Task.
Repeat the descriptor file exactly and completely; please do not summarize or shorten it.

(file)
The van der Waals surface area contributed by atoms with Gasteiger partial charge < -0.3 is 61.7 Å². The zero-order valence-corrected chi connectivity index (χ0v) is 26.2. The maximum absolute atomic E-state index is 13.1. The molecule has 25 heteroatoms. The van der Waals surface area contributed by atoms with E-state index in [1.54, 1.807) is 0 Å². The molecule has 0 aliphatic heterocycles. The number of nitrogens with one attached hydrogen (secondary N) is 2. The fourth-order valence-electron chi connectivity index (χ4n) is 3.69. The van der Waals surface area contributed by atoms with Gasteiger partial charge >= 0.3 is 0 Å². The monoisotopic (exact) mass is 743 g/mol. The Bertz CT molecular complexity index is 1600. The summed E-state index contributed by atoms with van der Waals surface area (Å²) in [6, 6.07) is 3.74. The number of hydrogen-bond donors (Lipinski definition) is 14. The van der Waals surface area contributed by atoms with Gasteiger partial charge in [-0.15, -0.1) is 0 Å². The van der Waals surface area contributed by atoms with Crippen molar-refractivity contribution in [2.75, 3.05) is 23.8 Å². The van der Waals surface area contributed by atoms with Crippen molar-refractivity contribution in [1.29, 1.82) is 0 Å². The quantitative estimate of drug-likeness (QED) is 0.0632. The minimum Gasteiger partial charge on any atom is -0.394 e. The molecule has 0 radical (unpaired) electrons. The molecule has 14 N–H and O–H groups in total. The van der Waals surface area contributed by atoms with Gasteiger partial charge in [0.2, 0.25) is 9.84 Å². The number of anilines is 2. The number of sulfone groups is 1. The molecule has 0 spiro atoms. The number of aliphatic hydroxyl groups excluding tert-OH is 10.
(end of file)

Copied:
The van der Waals surface area contributed by atoms with Gasteiger partial charge < -0.3 is 61.7 Å². The zero-order valence-corrected chi connectivity index (χ0v) is 26.2. The maximum absolute atomic E-state index is 13.1. The molecule has 25 heteroatoms. The van der Waals surface area contributed by atoms with E-state index in [1.54, 1.807) is 0 Å². The molecule has 0 aliphatic heterocycles. The number of nitrogens with one attached hydrogen (secondary N) is 2. The fourth-order valence-electron chi connectivity index (χ4n) is 3.69. The van der Waals surface area contributed by atoms with Gasteiger partial charge >= 0.3 is 0 Å². The monoisotopic (exact) mass is 743 g/mol. The Bertz CT molecular complexity index is 1600. The summed E-state index contributed by atoms with van der Waals surface area (Å²) in [6, 6.07) is 3.74. The number of hydrogen-bond donors (Lipinski definition) is 14. The van der Waals surface area contributed by atoms with Gasteiger partial charge in [-0.15, -0.1) is 0 Å². The van der Waals surface area contributed by atoms with Crippen molar-refractivity contribution in [2.75, 3.05) is 23.8 Å². The van der Waals surface area contributed by atoms with Crippen molar-refractivity contribution in [1.29, 1.82) is 0 Å². The quantitative estimate of drug-likeness (QED) is 0.0632. The minimum Gasteiger partial charge on any atom is -0.394 e. The molecule has 0 radical (unpaired) electrons. The molecule has 14 N–H and O–H groups in total. The van der Waals surface area contributed by atoms with Gasteiger partial charge in [0.2, 0.25) is 9.84 Å². The number of anilines is 2. The number of sulfone groups is 1. The molecule has 0 spiro atoms. The number of aliphatic hydroxyl groups excluding tert-OH is 10.